Jennifer MacKenzie is an agricultural photo journalist with almost 30 year's experience. Operating from her base in Cumbria, Jennifer undertakes mainly industry-related freelance writing and photography.
Ice Cream Connoisseur adds value
Self-taught connoisseur of ice cream Leigh Stamper’s ambition took
10 years to come to fruition at Wellington Farm, Cockermouth, and now this
business is adding ten times more value to the milk produced compared with
that sold on the milk contract.
It was to move out of the family tradition going back three generations of milking black and whites and into Jerseys and the ultimate aim was to produce ice cream and market it direct to the public through a tea room and shop on the farm just off a busy junction outside the town.
|Leigh Stamper outside the tea room and shop at Wellington Farm|
After the foot and mouth epidemic of 2001 in which they lost their herd
the family had plenty of time to take stock of their future and Leigh,
who farms in partnership with his brother Hodgson and father Jim, decided
to buy Jerseys.
In February 2003, 110 pedigree Jersey in-calf heifers bought in from Denmark because of a shortage of UK breeding stock started the new herd at Wellington Farm and these were followed by a further 30 imported females along with a bull.
The tea room was opened in March 2005 in a new building designed on traditional lines which attracted a Defra grant, to form the hub of the ice-cream business.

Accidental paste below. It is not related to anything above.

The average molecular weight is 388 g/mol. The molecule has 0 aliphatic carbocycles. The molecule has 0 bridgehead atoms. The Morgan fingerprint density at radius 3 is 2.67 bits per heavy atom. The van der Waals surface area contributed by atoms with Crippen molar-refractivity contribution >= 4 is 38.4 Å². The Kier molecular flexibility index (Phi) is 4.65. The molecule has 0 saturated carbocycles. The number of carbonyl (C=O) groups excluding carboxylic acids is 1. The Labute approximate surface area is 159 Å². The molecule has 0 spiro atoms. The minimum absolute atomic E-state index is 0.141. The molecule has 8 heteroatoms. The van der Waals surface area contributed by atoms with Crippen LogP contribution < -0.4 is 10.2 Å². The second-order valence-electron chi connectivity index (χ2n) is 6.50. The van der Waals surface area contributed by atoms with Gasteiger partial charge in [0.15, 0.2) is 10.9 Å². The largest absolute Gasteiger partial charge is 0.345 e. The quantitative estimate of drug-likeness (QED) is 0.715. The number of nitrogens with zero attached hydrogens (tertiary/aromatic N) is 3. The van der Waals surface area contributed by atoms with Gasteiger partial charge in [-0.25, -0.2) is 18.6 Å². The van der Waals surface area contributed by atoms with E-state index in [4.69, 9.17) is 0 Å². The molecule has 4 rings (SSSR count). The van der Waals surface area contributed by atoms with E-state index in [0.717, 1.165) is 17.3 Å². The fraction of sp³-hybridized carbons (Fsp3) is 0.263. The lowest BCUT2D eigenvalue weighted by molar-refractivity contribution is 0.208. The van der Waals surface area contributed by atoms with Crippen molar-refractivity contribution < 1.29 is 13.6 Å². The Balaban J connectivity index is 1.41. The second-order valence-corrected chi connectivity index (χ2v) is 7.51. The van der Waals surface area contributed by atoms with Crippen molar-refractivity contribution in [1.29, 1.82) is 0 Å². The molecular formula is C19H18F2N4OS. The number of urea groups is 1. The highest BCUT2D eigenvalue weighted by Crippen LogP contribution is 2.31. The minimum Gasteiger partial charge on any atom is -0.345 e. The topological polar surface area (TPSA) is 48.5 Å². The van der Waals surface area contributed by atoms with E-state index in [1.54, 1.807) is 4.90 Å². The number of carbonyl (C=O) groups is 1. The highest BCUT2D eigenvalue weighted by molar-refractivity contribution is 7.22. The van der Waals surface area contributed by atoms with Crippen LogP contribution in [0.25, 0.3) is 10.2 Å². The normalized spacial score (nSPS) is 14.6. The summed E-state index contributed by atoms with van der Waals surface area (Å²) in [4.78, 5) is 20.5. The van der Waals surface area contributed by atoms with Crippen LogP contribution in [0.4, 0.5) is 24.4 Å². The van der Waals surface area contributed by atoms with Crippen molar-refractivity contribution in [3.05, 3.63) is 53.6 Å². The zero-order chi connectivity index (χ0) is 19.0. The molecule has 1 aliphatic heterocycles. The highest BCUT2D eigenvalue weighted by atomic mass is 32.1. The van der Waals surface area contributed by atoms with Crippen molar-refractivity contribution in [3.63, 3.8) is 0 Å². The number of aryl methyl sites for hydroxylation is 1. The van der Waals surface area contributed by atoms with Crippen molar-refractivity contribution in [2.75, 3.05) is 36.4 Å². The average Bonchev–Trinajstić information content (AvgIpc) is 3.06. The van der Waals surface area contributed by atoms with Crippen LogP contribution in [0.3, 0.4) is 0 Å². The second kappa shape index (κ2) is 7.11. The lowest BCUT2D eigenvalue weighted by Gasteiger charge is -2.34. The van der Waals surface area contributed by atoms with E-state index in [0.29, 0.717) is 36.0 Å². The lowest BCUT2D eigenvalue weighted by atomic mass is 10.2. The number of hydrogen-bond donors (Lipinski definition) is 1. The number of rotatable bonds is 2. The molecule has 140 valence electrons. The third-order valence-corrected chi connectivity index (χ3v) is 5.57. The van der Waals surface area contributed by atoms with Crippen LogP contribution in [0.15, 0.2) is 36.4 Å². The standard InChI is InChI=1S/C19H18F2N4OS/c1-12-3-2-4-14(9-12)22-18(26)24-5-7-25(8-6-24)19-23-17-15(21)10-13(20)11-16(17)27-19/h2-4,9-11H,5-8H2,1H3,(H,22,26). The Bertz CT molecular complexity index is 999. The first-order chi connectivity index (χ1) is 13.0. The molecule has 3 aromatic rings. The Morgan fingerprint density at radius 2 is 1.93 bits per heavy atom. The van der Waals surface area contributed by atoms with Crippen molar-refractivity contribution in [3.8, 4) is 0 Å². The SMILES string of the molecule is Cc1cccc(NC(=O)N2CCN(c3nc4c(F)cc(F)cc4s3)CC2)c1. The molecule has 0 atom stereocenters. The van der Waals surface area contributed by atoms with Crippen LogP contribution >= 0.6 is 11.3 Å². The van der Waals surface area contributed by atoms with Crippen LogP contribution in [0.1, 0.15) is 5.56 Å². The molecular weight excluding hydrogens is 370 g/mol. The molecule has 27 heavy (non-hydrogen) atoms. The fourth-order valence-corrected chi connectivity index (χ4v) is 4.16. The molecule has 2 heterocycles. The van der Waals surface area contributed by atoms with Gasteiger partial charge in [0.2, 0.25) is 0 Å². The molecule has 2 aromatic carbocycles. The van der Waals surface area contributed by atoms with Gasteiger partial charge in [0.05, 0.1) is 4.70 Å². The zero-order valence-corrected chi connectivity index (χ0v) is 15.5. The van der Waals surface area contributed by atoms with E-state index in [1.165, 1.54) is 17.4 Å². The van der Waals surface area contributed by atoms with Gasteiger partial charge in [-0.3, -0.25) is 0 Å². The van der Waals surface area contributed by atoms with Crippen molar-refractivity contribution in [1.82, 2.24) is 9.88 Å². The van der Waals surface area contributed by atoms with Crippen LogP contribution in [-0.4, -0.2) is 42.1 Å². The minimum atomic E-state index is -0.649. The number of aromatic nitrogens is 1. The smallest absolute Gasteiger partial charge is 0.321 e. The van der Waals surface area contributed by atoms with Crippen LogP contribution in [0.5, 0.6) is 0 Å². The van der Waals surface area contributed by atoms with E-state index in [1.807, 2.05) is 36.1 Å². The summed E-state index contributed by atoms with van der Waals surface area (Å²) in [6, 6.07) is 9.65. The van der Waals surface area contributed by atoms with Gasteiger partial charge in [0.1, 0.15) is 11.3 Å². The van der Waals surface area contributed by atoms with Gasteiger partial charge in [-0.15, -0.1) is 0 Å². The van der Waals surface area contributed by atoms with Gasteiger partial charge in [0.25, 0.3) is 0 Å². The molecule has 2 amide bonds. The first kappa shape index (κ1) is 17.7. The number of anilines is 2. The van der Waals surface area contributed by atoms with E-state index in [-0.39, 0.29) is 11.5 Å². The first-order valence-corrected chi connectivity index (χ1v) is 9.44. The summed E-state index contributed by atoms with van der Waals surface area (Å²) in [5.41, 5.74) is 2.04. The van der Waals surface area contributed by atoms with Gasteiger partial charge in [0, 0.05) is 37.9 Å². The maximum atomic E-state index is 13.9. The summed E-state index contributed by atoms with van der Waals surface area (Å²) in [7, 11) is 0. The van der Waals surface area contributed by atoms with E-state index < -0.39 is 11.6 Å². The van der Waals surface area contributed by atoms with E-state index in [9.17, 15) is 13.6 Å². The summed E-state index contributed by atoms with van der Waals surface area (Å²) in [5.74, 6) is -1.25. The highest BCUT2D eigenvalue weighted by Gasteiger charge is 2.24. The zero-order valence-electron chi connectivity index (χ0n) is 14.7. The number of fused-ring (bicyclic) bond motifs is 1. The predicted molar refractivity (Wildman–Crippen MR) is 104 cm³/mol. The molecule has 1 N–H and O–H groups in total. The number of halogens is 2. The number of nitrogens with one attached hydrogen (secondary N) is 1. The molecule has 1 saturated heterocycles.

“I was an ice cream connoisseur at an amateur level and I knew what I wanted but I had no experience of making it other than in a small ice cream maker on the kitchen table,” said Leigh.
“Making ice-cream is an exact science even though it is made up of three basic ingredients, milk, cream and sugar. Food scientists helped me with my basic recipe for the ice cream.
“We also knew we wanted to sell the ice cream over the counter and have as much control over our sales as we could. We have had a lifetime of not being able to control our own market.”
|Inside the tea room at Wellington Farm|
The Jersey herd now numbers 185 milkers producing an average 5,800 litres
a cow at 6.06 butterfat and 4.20 protein.
Ice cream production at peak times of the year is carried out twice a week, supplying a surprisingly local yet loyal clientèle all the year round.
The ice cream accounts currently for 9,000 litres of the total annual production of more than one million litres, the remainder of which is sold to Dairy Farmers of Britain on a non-Jersey contract for 29.4p per litre.
Alongside the ice cream making, another learning curve has been managing the Jerseys.
|The Jersey milkers|
The Stampers have found the cattle to be more prone to metabolic disorders
and find they respond best to a simple silage-based diet incorporating
straw, beet pulp and a ready mixed out of parlour ration.
The winter diet is fed through a feeder wagon to include a flat rate 3kg of concentrate per head and up to 40kg of silage. This is further supplemented in the parlour where the milkers are fed to yield up to 9kg a day.
“The Jerseys have made us with our Promar consultant, Millcroft Veterinary Group and feed merchant Jim Peet Agriculture, look closely at how we were feeding the cattle. It has made us realise that with our black and whites previously we were not feeding for optimum production,” said Leigh.